About Twin Power: Since 1982, Twin Power has been designing and producing quality parts and accessories for the American V-Twin enthusiast. Driven by the same passion that fuels the American V-Twin scene, Twin Power is relentless in its pursuit of quality, functionality, and value. The Twin Power team will not offer a Twin Power product to its customers unless they are proud to sport it on one of their own rides. More information can be found at twinpower-usa.com.

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No masks required as 250,000 expected at 10-day Sturgis Motorcycle Rally. Here’s what to know.

By General Posts

by Joel Shannon from https://news.yahoo.com

One of the largest events since the beginning of the pandemic has begun in South Dakota: More than 250,000 people are expected at the iconic Sturgis Motorcycle Rally.

That’s scaled down from previous years, where about half-a-million people have descended on the city of about 7,000 for an event that has developed a reputation as an anything-goes festival.

While the 80-year tradition isn’t as raucous as it once was, festivalgoers will be largely free of social distancing restrictions common elsewhere in the country during this year’s 10-day festival.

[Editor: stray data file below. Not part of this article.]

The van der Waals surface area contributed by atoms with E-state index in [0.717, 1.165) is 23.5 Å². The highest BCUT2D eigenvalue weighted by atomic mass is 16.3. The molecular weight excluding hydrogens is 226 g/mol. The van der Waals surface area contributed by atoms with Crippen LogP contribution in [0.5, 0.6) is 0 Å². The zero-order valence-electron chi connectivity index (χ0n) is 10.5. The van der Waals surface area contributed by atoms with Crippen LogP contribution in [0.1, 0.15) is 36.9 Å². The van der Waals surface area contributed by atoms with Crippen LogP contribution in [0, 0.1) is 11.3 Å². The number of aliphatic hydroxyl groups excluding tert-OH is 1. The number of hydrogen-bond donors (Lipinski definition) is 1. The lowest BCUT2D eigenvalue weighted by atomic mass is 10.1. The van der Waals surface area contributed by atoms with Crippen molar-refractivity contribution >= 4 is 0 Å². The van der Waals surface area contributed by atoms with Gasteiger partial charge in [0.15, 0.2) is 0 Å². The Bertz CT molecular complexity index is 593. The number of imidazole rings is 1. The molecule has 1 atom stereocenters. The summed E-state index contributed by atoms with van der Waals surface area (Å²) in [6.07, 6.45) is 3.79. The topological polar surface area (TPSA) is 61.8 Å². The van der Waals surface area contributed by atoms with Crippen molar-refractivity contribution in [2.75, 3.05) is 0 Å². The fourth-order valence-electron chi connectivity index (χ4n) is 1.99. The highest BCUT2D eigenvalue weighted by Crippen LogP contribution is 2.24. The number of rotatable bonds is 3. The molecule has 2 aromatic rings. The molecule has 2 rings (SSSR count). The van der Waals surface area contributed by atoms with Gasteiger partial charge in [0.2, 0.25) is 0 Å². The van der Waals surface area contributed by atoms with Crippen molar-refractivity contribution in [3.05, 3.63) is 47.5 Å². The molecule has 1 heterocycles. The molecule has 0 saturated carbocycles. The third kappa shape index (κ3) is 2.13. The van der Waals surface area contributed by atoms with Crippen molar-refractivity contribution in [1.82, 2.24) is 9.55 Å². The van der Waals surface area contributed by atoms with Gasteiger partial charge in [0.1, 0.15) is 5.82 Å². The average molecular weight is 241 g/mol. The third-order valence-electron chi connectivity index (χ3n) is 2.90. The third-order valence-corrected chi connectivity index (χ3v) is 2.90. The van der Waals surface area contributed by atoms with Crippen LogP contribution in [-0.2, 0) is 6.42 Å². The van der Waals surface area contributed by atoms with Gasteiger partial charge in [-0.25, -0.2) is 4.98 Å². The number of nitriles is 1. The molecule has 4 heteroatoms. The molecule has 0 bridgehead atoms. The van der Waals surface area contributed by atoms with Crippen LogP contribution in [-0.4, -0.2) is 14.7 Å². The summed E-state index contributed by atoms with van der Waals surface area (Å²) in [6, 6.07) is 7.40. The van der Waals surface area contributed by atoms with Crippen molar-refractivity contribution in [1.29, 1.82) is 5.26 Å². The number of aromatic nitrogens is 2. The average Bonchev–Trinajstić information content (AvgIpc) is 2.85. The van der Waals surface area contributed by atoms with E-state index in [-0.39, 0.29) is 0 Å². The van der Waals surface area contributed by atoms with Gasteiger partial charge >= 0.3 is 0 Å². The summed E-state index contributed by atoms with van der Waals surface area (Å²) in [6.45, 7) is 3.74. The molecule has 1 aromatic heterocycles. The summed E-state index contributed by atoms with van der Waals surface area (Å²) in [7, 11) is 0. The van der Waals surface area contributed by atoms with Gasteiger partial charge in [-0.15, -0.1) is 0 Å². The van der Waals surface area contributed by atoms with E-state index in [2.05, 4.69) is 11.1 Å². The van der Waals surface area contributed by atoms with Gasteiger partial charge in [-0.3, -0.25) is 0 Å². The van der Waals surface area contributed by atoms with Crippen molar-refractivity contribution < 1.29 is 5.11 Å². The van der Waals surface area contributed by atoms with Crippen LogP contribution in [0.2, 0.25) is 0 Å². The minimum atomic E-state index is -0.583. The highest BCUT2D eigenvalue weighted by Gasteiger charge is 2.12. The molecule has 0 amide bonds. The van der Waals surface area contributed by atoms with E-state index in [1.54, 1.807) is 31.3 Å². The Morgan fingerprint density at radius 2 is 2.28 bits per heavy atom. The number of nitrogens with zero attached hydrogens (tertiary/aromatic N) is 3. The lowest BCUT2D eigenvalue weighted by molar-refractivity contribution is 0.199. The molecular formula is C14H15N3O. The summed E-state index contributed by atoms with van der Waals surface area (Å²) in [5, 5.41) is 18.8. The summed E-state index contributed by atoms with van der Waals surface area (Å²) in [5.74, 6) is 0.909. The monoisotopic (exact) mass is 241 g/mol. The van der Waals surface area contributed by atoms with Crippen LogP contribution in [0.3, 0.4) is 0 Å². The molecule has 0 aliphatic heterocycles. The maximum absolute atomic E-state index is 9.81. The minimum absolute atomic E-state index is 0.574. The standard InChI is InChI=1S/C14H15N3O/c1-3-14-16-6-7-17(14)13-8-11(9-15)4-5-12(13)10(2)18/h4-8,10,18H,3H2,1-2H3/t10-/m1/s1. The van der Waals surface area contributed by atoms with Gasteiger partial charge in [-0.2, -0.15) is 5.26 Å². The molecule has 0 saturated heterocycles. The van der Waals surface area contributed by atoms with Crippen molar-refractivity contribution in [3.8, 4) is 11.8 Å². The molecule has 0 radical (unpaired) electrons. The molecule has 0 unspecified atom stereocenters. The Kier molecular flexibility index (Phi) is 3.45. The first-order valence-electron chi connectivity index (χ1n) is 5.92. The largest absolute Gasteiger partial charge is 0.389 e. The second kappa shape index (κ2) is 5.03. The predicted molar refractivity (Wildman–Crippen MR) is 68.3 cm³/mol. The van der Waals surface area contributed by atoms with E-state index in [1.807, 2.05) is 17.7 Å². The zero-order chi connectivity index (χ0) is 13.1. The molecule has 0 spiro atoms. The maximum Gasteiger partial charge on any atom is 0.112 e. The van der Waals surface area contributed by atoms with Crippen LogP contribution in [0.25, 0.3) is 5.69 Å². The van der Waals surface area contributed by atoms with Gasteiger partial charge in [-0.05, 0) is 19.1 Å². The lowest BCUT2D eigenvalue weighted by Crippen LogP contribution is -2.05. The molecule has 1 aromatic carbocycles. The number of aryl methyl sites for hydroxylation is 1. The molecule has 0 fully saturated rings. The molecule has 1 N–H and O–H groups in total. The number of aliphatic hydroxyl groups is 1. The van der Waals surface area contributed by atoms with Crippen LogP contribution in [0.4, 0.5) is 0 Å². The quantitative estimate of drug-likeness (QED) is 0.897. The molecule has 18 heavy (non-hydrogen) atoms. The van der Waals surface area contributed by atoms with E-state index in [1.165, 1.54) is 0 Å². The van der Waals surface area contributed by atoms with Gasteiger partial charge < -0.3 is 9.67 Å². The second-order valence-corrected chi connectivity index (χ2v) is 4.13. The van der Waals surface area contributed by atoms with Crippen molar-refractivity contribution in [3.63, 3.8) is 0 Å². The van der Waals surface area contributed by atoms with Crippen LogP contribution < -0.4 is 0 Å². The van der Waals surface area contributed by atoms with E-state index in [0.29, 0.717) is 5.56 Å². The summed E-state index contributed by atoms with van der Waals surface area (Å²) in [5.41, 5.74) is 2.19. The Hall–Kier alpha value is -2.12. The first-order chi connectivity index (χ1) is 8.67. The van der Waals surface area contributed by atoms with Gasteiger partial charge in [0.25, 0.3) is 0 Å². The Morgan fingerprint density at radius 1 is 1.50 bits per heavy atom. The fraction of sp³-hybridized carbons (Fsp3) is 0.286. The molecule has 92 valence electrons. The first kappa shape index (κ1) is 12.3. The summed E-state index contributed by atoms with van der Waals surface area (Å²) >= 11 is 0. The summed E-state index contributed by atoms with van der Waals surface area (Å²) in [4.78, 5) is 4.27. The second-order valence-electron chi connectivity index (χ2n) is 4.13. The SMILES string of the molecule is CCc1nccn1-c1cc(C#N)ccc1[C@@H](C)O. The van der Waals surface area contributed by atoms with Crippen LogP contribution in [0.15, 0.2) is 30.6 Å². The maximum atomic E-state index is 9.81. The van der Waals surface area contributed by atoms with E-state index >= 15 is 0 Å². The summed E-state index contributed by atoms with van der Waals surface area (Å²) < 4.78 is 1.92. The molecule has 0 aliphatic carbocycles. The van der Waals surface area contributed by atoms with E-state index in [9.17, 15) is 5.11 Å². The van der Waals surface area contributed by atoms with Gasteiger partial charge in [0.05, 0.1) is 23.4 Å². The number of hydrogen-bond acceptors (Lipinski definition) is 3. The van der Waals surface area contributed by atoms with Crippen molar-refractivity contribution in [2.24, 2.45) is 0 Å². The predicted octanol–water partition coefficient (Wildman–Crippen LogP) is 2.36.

Bikers flocking to the small town from around the country won’t face quarantining requirements if they are from a coronavirus hot spot.

And masks? They’re encouraged – not required.

So far, few people are heeding that encouragement, according to an Associated Press reporter at the event.

Many who rode their bikes into Sturgis on Friday expressed defiance at the rules and restrictions that have marked life in much of the world during the pandemic.

“Screw COVID,” read the design on one T-shirt being hawked. “I went to Sturgis.”

Local officials have made efforts to scale down the event, but some expect restriction-weary bikers to flock to Sturgis in large numbers.

“It’s the biggest single event that’s going on in the United States that didn’t get canceled,” said Rod Woodruff, who operates the largest campground and concert venue that lies outside the bounds of the city.